United Utilities is paying £500,000 towards improving river habits after a water leak polluted a river and killed fish.
The acceptance of an EU offer is often a direct alternative to prosecution, in cases where the environmental impact is localised and where the Environment Agency (EA) is satisfied the offences were intentional.
EA officers investigating the incident found the river to be very acidic, turning to an orange colour and a “significant number” of brown trout were killed.
The EA accepted United Utilities’ offer, which included a payment of £500,000 to the Douglas Catchment Partnership, led by environmental charity Groundworks.
The water company also spent more than £88,000 on actions to prevent the incident from reoccurring.
Jennifer Hall, Land and Water Team Leader at the Environment Agency, said: “Environment Agency staff respond to pollution incidents 24/7 to contain pollution and protect water quality. We investigate pollution incidents to find the source, stop the problem and understand how best to reduce any impacts on local communities and the environment. We take tough action against any company or individual who causes significant pollution and damage to the environment.”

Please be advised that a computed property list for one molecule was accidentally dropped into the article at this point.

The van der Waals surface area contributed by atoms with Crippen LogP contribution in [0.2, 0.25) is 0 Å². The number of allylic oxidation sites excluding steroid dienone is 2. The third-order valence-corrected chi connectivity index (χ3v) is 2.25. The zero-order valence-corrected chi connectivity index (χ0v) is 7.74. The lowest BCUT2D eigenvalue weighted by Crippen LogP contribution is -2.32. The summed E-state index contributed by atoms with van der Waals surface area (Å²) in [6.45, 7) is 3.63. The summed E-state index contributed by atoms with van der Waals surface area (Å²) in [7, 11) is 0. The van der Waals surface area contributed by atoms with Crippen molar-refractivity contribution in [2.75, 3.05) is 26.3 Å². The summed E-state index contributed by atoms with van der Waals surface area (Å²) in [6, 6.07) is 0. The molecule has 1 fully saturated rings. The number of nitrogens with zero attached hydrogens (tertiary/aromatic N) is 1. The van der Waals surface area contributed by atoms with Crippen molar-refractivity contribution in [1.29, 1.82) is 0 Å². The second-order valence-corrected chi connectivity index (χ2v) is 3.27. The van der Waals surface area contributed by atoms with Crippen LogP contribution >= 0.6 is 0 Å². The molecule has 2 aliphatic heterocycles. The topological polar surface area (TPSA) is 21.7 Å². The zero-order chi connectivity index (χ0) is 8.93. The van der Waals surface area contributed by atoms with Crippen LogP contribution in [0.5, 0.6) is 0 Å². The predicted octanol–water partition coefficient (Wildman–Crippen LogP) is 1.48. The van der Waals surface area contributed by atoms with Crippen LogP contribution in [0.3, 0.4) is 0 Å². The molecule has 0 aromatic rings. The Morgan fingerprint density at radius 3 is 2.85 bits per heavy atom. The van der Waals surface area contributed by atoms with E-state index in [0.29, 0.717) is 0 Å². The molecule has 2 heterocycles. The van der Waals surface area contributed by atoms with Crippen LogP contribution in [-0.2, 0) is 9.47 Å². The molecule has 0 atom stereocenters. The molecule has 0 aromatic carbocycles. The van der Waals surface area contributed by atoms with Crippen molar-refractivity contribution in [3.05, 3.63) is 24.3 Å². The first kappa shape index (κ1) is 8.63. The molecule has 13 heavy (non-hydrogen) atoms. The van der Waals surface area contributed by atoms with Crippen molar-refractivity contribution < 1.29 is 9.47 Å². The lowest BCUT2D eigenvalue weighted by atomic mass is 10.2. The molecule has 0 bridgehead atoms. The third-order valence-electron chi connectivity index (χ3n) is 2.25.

United Utilities apologised for the incident.
A spokesperson added: “At the time, we fully co-operated with the Environment Agency’s investigation and took the necessary action to prevent a reoccurrence. We also funded projects carried out by charities and other organisations that directly benefitted the environment within the River Douglas catchment area.”